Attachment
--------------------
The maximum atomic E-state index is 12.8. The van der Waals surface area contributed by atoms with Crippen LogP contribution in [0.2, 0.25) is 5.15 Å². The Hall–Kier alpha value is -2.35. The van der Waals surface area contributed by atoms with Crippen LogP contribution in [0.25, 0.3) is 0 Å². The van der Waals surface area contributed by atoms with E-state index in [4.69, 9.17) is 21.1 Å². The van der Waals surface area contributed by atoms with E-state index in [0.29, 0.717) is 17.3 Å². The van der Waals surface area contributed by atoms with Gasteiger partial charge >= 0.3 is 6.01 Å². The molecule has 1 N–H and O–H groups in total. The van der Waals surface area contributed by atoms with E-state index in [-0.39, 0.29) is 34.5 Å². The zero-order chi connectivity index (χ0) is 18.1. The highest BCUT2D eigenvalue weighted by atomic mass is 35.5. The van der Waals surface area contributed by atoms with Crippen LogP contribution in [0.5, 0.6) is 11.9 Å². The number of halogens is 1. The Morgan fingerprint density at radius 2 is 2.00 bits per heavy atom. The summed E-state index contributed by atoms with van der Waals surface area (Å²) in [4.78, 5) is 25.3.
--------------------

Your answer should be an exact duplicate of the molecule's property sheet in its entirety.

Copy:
The maximum atomic E-state index is 12.8. The van der Waals surface area contributed by atoms with Crippen LogP contribution in [0.2, 0.25) is 5.15 Å². The Hall–Kier alpha value is -2.35. The van der Waals surface area contributed by atoms with Crippen LogP contribution in [0.25, 0.3) is 0 Å². The van der Waals surface area contributed by atoms with E-state index in [4.69, 9.17) is 21.1 Å². The van der Waals surface area contributed by atoms with E-state index in [0.29, 0.717) is 17.3 Å². The van der Waals surface area contributed by atoms with Gasteiger partial charge >= 0.3 is 6.01 Å². The molecule has 1 N–H and O–H groups in total. The van der Waals surface area contributed by atoms with E-state index in [-0.39, 0.29) is 34.5 Å². The zero-order chi connectivity index (χ0) is 18.1. The highest BCUT2D eigenvalue weighted by atomic mass is 35.5. The van der Waals surface area contributed by atoms with Crippen LogP contribution in [0.5, 0.6) is 11.9 Å². The number of halogens is 1. The Morgan fingerprint density at radius 2 is 2.00 bits per heavy atom. The summed E-state index contributed by atoms with van der Waals surface area (Å²) in [4.78, 5) is 25.3.